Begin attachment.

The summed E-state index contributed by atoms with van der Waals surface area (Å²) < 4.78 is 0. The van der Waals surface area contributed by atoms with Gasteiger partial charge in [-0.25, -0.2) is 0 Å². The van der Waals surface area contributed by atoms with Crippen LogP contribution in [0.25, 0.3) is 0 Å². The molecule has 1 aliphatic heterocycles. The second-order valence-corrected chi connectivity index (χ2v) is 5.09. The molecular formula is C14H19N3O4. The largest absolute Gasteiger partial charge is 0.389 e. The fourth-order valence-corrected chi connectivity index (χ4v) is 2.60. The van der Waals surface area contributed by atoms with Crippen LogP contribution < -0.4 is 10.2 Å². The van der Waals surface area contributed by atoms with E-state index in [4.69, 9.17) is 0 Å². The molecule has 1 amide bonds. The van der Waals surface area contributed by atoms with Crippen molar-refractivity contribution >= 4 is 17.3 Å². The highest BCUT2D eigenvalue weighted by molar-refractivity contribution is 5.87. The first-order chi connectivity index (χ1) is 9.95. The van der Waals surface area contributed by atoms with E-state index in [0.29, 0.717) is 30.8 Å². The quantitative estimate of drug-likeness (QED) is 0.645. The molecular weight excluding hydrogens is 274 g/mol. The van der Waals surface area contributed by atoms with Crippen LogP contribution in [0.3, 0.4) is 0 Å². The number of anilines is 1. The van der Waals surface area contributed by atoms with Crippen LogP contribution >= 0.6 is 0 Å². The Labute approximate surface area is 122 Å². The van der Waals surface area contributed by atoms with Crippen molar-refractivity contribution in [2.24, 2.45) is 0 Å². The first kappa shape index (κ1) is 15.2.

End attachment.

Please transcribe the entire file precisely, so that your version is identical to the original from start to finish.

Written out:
The summed E-state index contributed by atoms with van der Waals surface area (Å²) < 4.78 is 0. The van der Waals surface area contributed by atoms with Gasteiger partial charge in [-0.25, -0.2) is 0 Å². The van der Waals surface area contributed by atoms with Crippen LogP contribution in [0.25, 0.3) is 0 Å². The molecule has 1 aliphatic heterocycles. The second-order valence-corrected chi connectivity index (χ2v) is 5.09. The molecular formula is C14H19N3O4. The largest absolute Gasteiger partial charge is 0.389 e. The fourth-order valence-corrected chi connectivity index (χ4v) is 2.60. The van der Waals surface area contributed by atoms with Crippen LogP contribution < -0.4 is 10.2 Å². The van der Waals surface area contributed by atoms with E-state index in [4.69, 9.17) is 0 Å². The molecule has 1 amide bonds. The van der Waals surface area contributed by atoms with Crippen molar-refractivity contribution >= 4 is 17.3 Å². The highest BCUT2D eigenvalue weighted by molar-refractivity contribution is 5.87. The first-order chi connectivity index (χ1) is 9.95. The van der Waals surface area contributed by atoms with E-state index in [0.29, 0.717) is 30.8 Å². The quantitative estimate of drug-likeness (QED) is 0.645. The molecular weight excluding hydrogens is 274 g/mol. The van der Waals surface area contributed by atoms with Crippen LogP contribution in [0.3, 0.4) is 0 Å². The number of anilines is 1. The van der Waals surface area contributed by atoms with Crippen LogP contribution >= 0.6 is 0 Å². The Labute approximate surface area is 122 Å². The van der Waals surface area contributed by atoms with Crippen molar-refractivity contribution in [2.24, 2.45) is 0 Å². The first kappa shape index (κ1) is 15.2.